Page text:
“That is not good enough,” the CCJ affirmed, noting that it is a far cry from an appeal that “must succeed” or where there are undisputed allegations that indicate a miscarriage of justice probably occurred or where judgment was entered for the wrong sum or the like. “The miscarriage of justice must be established or clearly appear at this stage; it must not be speculative.”
Sir Dennis said that the material before the court, discloses nothing indicating any miscarriage of justice to be averted; and that even if the appellant could have persuaded it to consider enlarging time and granting it special leave to appeal, the Court’s consideration would end with the conclusion that special leave should not be granted because there is no apparent miscarriage of justice to be averted.
Resultantly, Williams’ appeal against the refusal of the Court of Appeal to extend the time for appealing to that court against Justice Persaud’s judgment was dismissed. In addition to the US$2.2m to which Dipcon is entitled, the CCJ also awarded it costs at the rate agreed by the parties of basic costs.
The CCJ said it follows that the application for a stay of the judgment which has effectively stopped enforcement although no stay was granted, falls away and that the judgment may now be enforced.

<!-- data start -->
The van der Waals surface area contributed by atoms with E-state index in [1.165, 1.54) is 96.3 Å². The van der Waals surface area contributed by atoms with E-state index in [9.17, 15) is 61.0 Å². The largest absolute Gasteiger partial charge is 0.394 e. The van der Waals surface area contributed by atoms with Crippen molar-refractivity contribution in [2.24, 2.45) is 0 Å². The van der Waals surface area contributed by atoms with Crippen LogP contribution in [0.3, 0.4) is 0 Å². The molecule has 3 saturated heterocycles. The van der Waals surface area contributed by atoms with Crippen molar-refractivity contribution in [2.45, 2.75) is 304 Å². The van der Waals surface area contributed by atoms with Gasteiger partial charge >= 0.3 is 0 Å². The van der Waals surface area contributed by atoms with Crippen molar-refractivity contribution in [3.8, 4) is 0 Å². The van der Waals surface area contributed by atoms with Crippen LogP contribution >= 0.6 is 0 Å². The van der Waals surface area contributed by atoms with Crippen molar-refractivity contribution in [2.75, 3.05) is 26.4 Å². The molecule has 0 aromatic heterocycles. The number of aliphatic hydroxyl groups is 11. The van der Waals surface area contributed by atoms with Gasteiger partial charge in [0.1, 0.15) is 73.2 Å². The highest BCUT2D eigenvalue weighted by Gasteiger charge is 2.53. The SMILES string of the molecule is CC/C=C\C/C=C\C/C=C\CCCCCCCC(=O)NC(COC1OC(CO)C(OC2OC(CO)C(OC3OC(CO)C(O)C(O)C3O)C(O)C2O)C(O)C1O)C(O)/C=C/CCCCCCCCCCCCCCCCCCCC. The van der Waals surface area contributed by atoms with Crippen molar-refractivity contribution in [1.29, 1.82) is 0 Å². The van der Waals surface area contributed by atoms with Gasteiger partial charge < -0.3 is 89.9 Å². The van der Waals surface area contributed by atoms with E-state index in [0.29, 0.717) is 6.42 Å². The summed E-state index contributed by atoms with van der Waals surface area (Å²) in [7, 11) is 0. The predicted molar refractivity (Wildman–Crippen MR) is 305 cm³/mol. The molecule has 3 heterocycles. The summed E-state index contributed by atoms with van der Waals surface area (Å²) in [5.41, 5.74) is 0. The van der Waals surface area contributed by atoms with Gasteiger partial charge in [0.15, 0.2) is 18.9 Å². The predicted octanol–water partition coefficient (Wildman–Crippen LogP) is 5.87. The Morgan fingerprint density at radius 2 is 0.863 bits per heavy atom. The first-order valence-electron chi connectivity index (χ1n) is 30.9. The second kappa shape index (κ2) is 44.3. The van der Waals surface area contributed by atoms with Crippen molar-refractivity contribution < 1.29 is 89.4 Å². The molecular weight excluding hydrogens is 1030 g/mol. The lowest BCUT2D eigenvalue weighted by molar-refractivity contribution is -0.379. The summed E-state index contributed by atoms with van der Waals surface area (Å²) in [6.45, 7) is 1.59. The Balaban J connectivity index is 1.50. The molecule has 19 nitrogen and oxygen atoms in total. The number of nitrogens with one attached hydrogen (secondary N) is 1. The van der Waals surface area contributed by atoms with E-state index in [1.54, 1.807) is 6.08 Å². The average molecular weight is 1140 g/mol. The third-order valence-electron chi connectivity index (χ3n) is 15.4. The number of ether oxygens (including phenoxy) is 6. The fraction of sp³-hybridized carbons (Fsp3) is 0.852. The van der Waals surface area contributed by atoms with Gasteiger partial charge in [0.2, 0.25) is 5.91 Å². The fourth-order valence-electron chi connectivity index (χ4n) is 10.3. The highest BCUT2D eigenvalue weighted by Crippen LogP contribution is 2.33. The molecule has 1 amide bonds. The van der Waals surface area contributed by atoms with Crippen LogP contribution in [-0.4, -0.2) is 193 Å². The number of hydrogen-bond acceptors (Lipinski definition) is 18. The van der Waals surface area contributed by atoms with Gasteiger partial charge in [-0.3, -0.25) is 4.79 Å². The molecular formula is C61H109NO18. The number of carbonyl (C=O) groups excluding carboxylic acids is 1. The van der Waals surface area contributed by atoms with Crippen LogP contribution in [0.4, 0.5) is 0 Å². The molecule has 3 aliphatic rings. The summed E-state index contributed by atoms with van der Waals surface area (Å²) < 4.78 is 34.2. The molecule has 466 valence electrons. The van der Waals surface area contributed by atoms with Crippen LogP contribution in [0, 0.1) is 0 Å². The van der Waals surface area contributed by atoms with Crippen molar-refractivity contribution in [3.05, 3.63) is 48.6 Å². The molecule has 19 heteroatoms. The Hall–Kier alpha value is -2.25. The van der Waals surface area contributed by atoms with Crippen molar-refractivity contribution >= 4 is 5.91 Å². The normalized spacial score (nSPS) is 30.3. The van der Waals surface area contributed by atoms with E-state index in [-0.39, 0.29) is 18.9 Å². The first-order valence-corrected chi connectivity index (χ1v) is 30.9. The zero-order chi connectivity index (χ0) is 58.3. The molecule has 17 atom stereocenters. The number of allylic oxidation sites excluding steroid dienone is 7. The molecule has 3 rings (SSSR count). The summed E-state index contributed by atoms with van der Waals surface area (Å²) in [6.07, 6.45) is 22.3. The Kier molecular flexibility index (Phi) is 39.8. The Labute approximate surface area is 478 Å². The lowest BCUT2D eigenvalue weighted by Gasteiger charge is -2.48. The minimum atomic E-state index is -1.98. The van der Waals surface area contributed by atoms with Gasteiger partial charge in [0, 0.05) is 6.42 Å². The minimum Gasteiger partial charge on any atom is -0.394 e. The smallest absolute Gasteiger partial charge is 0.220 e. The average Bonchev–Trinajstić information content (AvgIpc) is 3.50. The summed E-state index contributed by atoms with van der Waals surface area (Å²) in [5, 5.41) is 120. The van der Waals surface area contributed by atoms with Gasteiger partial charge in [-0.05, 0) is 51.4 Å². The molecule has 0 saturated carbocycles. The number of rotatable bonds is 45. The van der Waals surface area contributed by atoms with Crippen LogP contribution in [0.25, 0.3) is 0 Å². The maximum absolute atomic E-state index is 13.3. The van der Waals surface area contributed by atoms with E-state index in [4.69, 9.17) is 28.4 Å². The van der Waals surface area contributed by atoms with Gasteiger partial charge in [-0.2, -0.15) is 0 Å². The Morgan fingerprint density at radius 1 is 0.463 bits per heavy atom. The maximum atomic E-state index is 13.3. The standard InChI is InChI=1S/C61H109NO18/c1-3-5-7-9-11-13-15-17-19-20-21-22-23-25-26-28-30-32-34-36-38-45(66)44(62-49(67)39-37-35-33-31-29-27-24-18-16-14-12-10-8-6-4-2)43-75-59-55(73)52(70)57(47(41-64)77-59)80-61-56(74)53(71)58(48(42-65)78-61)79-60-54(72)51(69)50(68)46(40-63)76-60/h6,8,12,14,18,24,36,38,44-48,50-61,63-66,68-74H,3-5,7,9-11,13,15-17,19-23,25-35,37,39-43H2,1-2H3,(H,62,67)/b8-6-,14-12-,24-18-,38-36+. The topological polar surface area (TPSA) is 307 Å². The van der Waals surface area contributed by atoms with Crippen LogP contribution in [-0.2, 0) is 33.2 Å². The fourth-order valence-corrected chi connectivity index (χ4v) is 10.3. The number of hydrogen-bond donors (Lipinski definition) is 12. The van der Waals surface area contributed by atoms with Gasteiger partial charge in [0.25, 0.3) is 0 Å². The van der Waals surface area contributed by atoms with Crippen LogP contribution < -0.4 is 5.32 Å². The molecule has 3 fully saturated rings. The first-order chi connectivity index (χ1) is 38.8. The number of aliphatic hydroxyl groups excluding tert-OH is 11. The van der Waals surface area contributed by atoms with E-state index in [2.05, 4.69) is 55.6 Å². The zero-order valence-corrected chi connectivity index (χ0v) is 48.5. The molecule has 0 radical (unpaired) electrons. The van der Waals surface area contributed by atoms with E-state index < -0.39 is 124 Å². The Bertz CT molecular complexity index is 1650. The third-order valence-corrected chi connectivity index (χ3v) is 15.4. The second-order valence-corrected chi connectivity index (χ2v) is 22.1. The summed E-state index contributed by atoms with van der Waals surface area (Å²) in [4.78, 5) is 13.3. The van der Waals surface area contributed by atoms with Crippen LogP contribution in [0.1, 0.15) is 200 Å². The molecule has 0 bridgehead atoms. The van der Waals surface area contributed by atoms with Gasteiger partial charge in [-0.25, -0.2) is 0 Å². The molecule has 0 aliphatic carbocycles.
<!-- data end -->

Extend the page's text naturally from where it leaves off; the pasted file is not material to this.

The state’s case before the CCJ, was heard by Sir Dennis, along with Justices Jacob Wit, David Hayton, Maureen Rajnauth-Lee and Denys Barrow.
Representing the AG, were Solicitor General Kim Kyte and attorneys Judy Stuart-Adonis and Leslyn Noble. Dipcon, meanwhile, was represented by attorney Timothy Jonas.
In early February, 2009, Dipcon Engineering, took the then PPP/C government to court, seeking to recover sums it said it was owed along with all other costs associated with the road construction and infrastructural works done in the Mahaica/Rosignol area.
In March this year, Williams SC, sought leave from the Guyana Court of Appeal to approach the CCJ to continue the state’s fight against the judgment.
In his judgment, Justice Persaud had ordered the government to pay Dipcon US$665,032.17 as payment for road building and construction works.